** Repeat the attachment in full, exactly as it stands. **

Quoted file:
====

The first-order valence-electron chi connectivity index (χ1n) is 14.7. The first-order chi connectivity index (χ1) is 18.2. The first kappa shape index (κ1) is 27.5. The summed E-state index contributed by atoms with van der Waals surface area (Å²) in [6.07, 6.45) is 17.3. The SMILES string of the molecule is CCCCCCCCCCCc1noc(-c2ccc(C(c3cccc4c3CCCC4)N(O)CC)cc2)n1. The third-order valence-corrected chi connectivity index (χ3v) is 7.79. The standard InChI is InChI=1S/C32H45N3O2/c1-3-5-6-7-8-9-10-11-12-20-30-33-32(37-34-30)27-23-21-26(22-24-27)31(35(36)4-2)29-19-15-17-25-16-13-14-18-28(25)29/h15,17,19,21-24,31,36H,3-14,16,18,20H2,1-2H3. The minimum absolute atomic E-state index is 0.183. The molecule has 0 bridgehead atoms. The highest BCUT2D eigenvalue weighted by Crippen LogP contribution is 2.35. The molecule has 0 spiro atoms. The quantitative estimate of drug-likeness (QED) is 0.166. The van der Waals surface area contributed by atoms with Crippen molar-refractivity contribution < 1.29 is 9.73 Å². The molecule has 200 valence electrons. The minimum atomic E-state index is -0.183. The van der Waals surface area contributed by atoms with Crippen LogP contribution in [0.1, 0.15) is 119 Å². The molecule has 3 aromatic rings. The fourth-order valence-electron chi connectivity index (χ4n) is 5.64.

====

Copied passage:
The first-order valence-electron chi connectivity index (χ1n) is 14.7. The first-order chi connectivity index (χ1) is 18.2. The first kappa shape index (κ1) is 27.5. The summed E-state index contributed by atoms with van der Waals surface area (Å²) in [6.07, 6.45) is 17.3. The SMILES string of the molecule is CCCCCCCCCCCc1noc(-c2ccc(C(c3cccc4c3CCCC4)N(O)CC)cc2)n1. The third-order valence-corrected chi connectivity index (χ3v) is 7.79. The standard InChI is InChI=1S/C32H45N3O2/c1-3-5-6-7-8-9-10-11-12-20-30-33-32(37-34-30)27-23-21-26(22-24-27)31(35(36)4-2)29-19-15-17-25-16-13-14-18-28(25)29/h15,17,19,21-24,31,36H,3-14,16,18,20H2,1-2H3. The minimum absolute atomic E-state index is 0.183. The molecule has 0 bridgehead atoms. The highest BCUT2D eigenvalue weighted by Crippen LogP contribution is 2.35. The molecule has 0 spiro atoms. The quantitative estimate of drug-likeness (QED) is 0.166. The van der Waals surface area contributed by atoms with Crippen molar-refractivity contribution < 1.29 is 9.73 Å². The molecule has 200 valence electrons. The minimum atomic E-state index is -0.183. The van der Waals surface area contributed by atoms with Crippen LogP contribution in [0.1, 0.15) is 119 Å². The molecule has 3 aromatic rings. The fourth-order valence-electron chi connectivity index (χ4n) is 5.64.